We have been brewing cold tea forever. When we are out and about, drinking cold brewed green tea seems like a better idea than having just the plain old water. And we have been wondering if brewing tea with cold or room-temperature water is actually a good idea or not. We found this article on samovarlife which helped us to understand it better.

So, we’ve talked about chilled teas, tea punches, iced tea lattes, and frozen tea treats. Now it’s time to talk about cold-brewed teas. Cold-brewed teas are a delicious and easy-to-make variation on regular tea brewing. If you haven’t tried this way of brewing already, here are a few reasons to check it out:

1) Cold-brewed teas taste sweet and smooth. This is because cold water extracts a different chemical balance from the tea than hot water. Beth Johnston of Teas, Etc. describes cold brewing as “pulling” the flavor out of the leaves instead of “pushing” it out. Chemically speaking, this means there are fewer catechins and less caffeine. In terms of flavor, a reduction in catechins and caffeine drops out the bitterness.

2) It’s still summer. They’re cold. And they don’t require heat to make. Enough said.

3) Cold brewing is a new way to enjoy old favorites. The shift in flavor profile is an exciting way for foodies to explore the tastes of their teas. As much as you love your favorite teas hot, you’ve probably also tried them iced or paired with foods, and maybe you’ve had them as a lattes or as ingredients in food. This is just another way to taste them.

4) Cold-brewed teas are safer than sun-brewed teas. Unlike sun tea, cold-brewed tea does not encourage the growth of potentially dangerous bacteria. Think about it: hot sun, sugar, water… sun tea is a microbe’s dream come true. One caveat for cold brewing – pu-erh and non-tea “teas” or tea-blend ingredients, like dried flowers, fruit or herbs, need a quick rinse of boiling water before you brew. Tisanes are not typically heated during processing (thus they may harbor bacteria) and aged pu-erhs may have collected some dust (or worse) over the years.

5) They’re easy to make!

Here’s how:

• Clean a jar or pitcher.
• Put some tea in it (about 1.5 times the amount you’d normally use).
• Add cold water and a lid.
• Let it sit in the fridge for four to ten hours, depending on the type (less time for white teas, green teas and wiry/flat oolongs, more for rolled oolongs and the most for pu-erhs, herbal infusions and black teas).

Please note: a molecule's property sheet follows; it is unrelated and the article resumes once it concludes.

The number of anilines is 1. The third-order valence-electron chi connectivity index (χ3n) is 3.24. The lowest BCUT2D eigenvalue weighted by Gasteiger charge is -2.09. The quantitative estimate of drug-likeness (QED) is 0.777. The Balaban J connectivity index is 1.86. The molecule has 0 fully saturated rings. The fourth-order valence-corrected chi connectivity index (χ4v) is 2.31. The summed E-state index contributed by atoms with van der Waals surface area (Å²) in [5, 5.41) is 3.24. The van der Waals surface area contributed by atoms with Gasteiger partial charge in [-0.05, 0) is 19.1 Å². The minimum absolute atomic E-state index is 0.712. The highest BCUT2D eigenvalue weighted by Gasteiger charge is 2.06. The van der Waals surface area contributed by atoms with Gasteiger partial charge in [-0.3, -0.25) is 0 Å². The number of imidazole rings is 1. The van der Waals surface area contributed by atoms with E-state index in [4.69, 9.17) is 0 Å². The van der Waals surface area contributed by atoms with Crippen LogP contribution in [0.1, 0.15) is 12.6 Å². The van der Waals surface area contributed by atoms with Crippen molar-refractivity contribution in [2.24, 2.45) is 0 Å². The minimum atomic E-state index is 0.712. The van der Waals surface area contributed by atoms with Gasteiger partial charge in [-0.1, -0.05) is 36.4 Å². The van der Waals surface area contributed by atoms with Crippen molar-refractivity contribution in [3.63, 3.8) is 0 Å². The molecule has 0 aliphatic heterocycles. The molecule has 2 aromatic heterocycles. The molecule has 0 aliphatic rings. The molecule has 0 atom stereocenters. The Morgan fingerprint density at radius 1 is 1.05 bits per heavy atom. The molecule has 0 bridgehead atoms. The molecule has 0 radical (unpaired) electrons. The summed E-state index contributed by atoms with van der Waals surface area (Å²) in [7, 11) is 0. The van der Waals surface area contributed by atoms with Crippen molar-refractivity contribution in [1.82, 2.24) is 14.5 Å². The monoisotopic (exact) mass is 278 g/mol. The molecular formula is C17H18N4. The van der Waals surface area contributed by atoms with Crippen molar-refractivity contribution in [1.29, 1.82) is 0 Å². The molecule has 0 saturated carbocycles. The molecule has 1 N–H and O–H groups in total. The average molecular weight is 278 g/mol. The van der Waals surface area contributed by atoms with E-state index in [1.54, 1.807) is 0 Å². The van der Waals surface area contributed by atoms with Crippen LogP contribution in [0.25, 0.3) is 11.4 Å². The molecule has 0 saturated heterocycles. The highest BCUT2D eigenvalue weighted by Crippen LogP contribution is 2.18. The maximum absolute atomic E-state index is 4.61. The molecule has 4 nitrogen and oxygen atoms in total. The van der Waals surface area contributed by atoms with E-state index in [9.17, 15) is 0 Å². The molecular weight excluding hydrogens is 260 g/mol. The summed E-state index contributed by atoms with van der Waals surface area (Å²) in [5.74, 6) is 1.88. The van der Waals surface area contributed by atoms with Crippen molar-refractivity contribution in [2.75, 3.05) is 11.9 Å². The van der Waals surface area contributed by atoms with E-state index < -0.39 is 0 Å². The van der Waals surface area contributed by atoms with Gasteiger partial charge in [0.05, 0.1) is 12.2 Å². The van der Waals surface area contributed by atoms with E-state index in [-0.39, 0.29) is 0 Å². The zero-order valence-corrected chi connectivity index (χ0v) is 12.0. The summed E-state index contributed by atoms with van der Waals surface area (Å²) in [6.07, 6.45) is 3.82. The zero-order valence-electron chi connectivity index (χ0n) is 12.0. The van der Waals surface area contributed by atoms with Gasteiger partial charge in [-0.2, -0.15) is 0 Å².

• Strain. Sip. Simple.

There are many variations on how to make cold-brewed tea, the most obvious of which is the type of tea you choose to brew. You can use any type, so long as you rinse tisanes and pu-erh with boiling water first. The sweeter, smoother flavor profiles cold brewing reveals makes it ideal for Gyokuro, sweeter oolongs (like Monkey-Picked Iron Goddess of Mercy and Four Seasons Oolong), pu-erhs and more tannic black teas (like Ancient Gold and Samovar Breakfast Blend).

You can also play around with technique and added ingredients. At The World Tea Expo, I saw a very cool Japanese “ice brewer,” which produced a super-sweet gyokuro by placing ice above tealeaves in a filter and letting it brew one drop at a time. Similarly, you can produce a sweeter brew by adding ice water to your leaves instead of cold water, and then letting it steep longer.

If you want to add more flavor dimensions to your tea, there are plenty of things you can blend in, like:

  • Scrubbed, fresh citrus peel or slices
  • Washed, muddled fresh berries
  • Washed, sliced stonefruit
  • Washed, muddled, fresh herbs, such as lavender or mint
  • Rinsed, organically grown fresh flowers
  • Sweeteners, like agave, local honey or simple syrup
  • A splash of fruit juice or nectar
  • Local, raw milk

If you’ve got more thoughts on cold-brewed tea (your favorite, a new technique or recipe, a favorite addition), I’d love to hear them! Otherwise, follow your taste buds and enjoy.

~Lindsey for Samovarlife

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